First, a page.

SEC acts to require fund proxy vote disclosure

Published: Friday, January 24, 2003 at 6:01 a.m.
Last Modified: Thursday, January 23, 2003 at 10:36 p.m.
WASHINGTON - Over industry objections, the Securities and Exchange Commission acted Thursday to require mutual funds to disclose to investors how they voted on decisions at the companies whose shares they hold.
One SEC commissioner dissented in the move by the watchdog agency, which will bring a significant change in the way mutual fund companies operate. He warned that the new rule will hurt investors' returns by imposing heavy costs on mutual fund companies that are likely to pass them on.
In a 4-1 vote, the SEC adopted a rule that for months has drawn objections from the mutual fund industry, including heavyweights Vanguard and Fidelity, as being unnecessarily burdensome and costly. Some investor advocates have sided with the big funds on the same grounds.
The SEC action was a victory for the AFL-CIO, whose pension fund is a major investor. The labor organization had organized protests last month outside Fidelity offices nationwide.
U.S. stock funds managed $3.4 trillion in assets in 2001, or nearly a third of all shares, for 93 million Americans.
Under current rules, fund companies are not obligated to tell anyone how they cast their ballots on corporate moves - not even investors on whose behalf the votes were collectively cast.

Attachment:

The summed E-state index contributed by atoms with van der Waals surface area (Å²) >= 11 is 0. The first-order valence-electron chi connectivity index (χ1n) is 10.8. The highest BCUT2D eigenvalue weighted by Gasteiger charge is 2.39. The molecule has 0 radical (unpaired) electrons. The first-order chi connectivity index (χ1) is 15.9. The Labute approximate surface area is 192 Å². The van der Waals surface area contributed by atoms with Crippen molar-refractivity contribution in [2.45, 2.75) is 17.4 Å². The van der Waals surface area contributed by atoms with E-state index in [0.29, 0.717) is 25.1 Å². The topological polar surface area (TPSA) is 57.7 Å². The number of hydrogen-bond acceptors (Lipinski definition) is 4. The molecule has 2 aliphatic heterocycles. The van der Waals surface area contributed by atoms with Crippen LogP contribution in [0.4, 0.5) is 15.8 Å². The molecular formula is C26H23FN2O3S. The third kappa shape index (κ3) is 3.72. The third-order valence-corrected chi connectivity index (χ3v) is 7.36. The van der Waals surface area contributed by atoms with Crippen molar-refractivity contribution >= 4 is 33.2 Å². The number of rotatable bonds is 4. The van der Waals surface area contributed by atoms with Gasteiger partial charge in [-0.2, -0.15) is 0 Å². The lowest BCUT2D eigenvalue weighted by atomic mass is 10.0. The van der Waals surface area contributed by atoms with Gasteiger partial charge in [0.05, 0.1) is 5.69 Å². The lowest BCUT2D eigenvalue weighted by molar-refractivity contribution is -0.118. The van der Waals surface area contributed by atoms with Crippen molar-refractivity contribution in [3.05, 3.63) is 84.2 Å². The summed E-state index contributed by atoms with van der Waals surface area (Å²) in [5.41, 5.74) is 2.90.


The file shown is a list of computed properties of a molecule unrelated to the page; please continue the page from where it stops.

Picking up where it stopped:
Starting in July, fund companies will be required to tell shareholders who request such information how they cast their proxy votes.
"There are conflicts of interest in the way votes are exercised," or at least potential conflicts, SEC chairman Harvey Pitt said before the vote.
But commissioner Paul Atkins, who voted against adopting the rule, declared that it "will impose costs upon funds that will decrease shareholder returns."
Matthew Fink, president of the Investment Company Institute, the fund industry's lobbying group, issued a statement saying the new rule "is more likely to harm than help fund shareholders."
It will bring no new benefits while making the investment process for mutual funds more political, said Fink.
SEC commissioner Cynthia Glassman, who supported the rule with reservations, said she had seen no compelling evidence that investors are interested in how their mutual fund companies vote.
The industry says a fund's proxy votes can number in the thousands, as many funds have hundreds or thousands of company holdings.
To make it less costly for the industry, the SEC modified its earlier proposal so that fund companies will be required only to make the voting information available on the Internet, not to mail the material to shareholders.
The ICI has said it is unclear whether electronic disclosure would be feasible and less burdensome than mass mailings.
The SEC also voted Thursday to adopt a rule that outside corporate lawyers must go to company officials if they suspect fraud.
That was a weakened move from an earlier proposal that also would have required lawyers to inform the SEC if they couldn't get company officials to stop the fraud.
Companies themselves will be required to notify the SEC if attorneys have resigned in protest, as they must do when an accounting firm resigns from auditing a company's books.
The SEC put out for an additional 60 days of public review the requirement for attorneys to inform the agency.
Groups representing attorneys, such as the American Bar Association, had objected to the SEC proposal, saying it improperly exceeded Congress' mandate in the corporate fraud law.
Critics say it could hurt attorney-client confidentiality and inhibit companies in their communications with outside lawyers.

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